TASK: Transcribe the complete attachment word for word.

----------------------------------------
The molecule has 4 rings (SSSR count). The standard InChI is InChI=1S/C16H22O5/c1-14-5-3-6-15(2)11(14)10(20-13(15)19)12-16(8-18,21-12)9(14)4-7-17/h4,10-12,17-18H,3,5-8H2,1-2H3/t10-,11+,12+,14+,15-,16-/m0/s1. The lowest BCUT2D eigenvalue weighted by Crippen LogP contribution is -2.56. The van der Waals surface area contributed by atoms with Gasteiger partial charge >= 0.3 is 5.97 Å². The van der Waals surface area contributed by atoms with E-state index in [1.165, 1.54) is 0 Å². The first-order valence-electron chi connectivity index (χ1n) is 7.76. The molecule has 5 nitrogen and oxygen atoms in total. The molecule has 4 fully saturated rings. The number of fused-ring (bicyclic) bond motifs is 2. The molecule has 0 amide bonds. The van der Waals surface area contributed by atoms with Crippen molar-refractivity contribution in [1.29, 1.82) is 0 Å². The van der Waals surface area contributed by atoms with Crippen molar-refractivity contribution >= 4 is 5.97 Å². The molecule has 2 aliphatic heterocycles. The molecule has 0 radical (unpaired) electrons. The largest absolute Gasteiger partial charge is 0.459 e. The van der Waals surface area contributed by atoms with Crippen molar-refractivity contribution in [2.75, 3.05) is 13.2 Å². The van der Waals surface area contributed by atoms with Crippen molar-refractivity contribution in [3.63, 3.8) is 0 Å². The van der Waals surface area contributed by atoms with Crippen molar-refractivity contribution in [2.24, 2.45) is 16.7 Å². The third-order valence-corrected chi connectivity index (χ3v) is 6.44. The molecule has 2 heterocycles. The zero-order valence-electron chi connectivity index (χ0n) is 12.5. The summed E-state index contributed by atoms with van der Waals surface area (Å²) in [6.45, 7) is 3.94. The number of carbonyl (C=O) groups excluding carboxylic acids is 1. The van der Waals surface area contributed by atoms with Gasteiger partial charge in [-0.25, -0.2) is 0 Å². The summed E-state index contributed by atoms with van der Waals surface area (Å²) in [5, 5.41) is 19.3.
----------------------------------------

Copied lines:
The molecule has 4 rings (SSSR count). The standard InChI is InChI=1S/C16H22O5/c1-14-5-3-6-15(2)11(14)10(20-13(15)19)12-16(8-18,21-12)9(14)4-7-17/h4,10-12,17-18H,3,5-8H2,1-2H3/t10-,11+,12+,14+,15-,16-/m0/s1. The lowest BCUT2D eigenvalue weighted by Crippen LogP contribution is -2.56. The van der Waals surface area contributed by atoms with Gasteiger partial charge >= 0.3 is 5.97 Å². The van der Waals surface area contributed by atoms with E-state index in [1.165, 1.54) is 0 Å². The first-order valence-electron chi connectivity index (χ1n) is 7.76. The molecule has 5 nitrogen and oxygen atoms in total. The molecule has 4 fully saturated rings. The number of fused-ring (bicyclic) bond motifs is 2. The molecule has 0 amide bonds. The van der Waals surface area contributed by atoms with Crippen molar-refractivity contribution in [1.29, 1.82) is 0 Å². The van der Waals surface area contributed by atoms with Crippen molar-refractivity contribution >= 4 is 5.97 Å². The molecule has 2 aliphatic heterocycles. The molecule has 0 radical (unpaired) electrons. The largest absolute Gasteiger partial charge is 0.459 e. The van der Waals surface area contributed by atoms with Crippen molar-refractivity contribution in [2.75, 3.05) is 13.2 Å². The van der Waals surface area contributed by atoms with Crippen molar-refractivity contribution in [3.63, 3.8) is 0 Å². The van der Waals surface area contributed by atoms with Crippen molar-refractivity contribution in [2.24, 2.45) is 16.7 Å². The third-order valence-corrected chi connectivity index (χ3v) is 6.44. The molecule has 2 heterocycles. The zero-order valence-electron chi connectivity index (χ0n) is 12.5. The summed E-state index contributed by atoms with van der Waals surface area (Å²) in [6.45, 7) is 3.94. The number of carbonyl (C=O) groups excluding carboxylic acids is 1. The van der Waals surface area contributed by atoms with Gasteiger partial charge in [-0.25, -0.2) is 0 Å². The summed E-state index contributed by atoms with van der Waals surface area (Å²) in [5, 5.41) is 19.3.